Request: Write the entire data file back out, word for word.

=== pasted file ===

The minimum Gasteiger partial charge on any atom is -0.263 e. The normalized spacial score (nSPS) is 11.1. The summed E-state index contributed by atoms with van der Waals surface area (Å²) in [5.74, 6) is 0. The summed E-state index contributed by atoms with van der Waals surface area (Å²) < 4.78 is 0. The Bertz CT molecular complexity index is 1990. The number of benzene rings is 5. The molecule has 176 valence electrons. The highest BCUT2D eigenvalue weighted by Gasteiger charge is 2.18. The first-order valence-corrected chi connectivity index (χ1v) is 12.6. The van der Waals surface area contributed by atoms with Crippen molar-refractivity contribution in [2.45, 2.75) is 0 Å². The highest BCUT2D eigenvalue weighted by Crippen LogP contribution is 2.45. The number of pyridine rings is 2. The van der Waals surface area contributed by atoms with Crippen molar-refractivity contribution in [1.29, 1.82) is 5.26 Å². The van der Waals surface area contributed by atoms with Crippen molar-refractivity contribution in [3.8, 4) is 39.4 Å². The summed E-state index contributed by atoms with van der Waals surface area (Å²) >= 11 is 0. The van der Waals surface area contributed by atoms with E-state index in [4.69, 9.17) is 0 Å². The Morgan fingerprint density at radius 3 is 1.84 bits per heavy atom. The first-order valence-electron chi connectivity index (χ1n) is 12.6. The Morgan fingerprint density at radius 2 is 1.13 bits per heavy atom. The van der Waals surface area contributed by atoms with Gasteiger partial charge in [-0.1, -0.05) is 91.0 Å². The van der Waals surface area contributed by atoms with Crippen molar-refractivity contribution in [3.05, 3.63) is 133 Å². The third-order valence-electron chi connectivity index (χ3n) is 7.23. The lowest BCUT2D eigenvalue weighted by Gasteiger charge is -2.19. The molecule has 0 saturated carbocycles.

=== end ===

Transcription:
The minimum Gasteiger partial charge on any atom is -0.263 e. The normalized spacial score (nSPS) is 11.1. The summed E-state index contributed by atoms with van der Waals surface area (Å²) in [5.74, 6) is 0. The summed E-state index contributed by atoms with van der Waals surface area (Å²) < 4.78 is 0. The Bertz CT molecular complexity index is 1990. The number of benzene rings is 5. The molecule has 176 valence electrons. The highest BCUT2D eigenvalue weighted by Gasteiger charge is 2.18. The first-order valence-corrected chi connectivity index (χ1v) is 12.6. The van der Waals surface area contributed by atoms with Crippen molar-refractivity contribution in [2.45, 2.75) is 0 Å². The highest BCUT2D eigenvalue weighted by Crippen LogP contribution is 2.45. The number of pyridine rings is 2. The van der Waals surface area contributed by atoms with Crippen molar-refractivity contribution in [1.29, 1.82) is 5.26 Å². The van der Waals surface area contributed by atoms with Crippen molar-refractivity contribution in [3.8, 4) is 39.4 Å². The summed E-state index contributed by atoms with van der Waals surface area (Å²) >= 11 is 0. The van der Waals surface area contributed by atoms with E-state index in [4.69, 9.17) is 0 Å². The Morgan fingerprint density at radius 3 is 1.84 bits per heavy atom. The first-order valence-electron chi connectivity index (χ1n) is 12.6. The Morgan fingerprint density at radius 2 is 1.13 bits per heavy atom. The van der Waals surface area contributed by atoms with Gasteiger partial charge in [-0.1, -0.05) is 91.0 Å². The van der Waals surface area contributed by atoms with Crippen molar-refractivity contribution in [3.05, 3.63) is 133 Å². The third-order valence-electron chi connectivity index (χ3n) is 7.23. The lowest BCUT2D eigenvalue weighted by Gasteiger charge is -2.19. The molecule has 0 saturated carbocycles.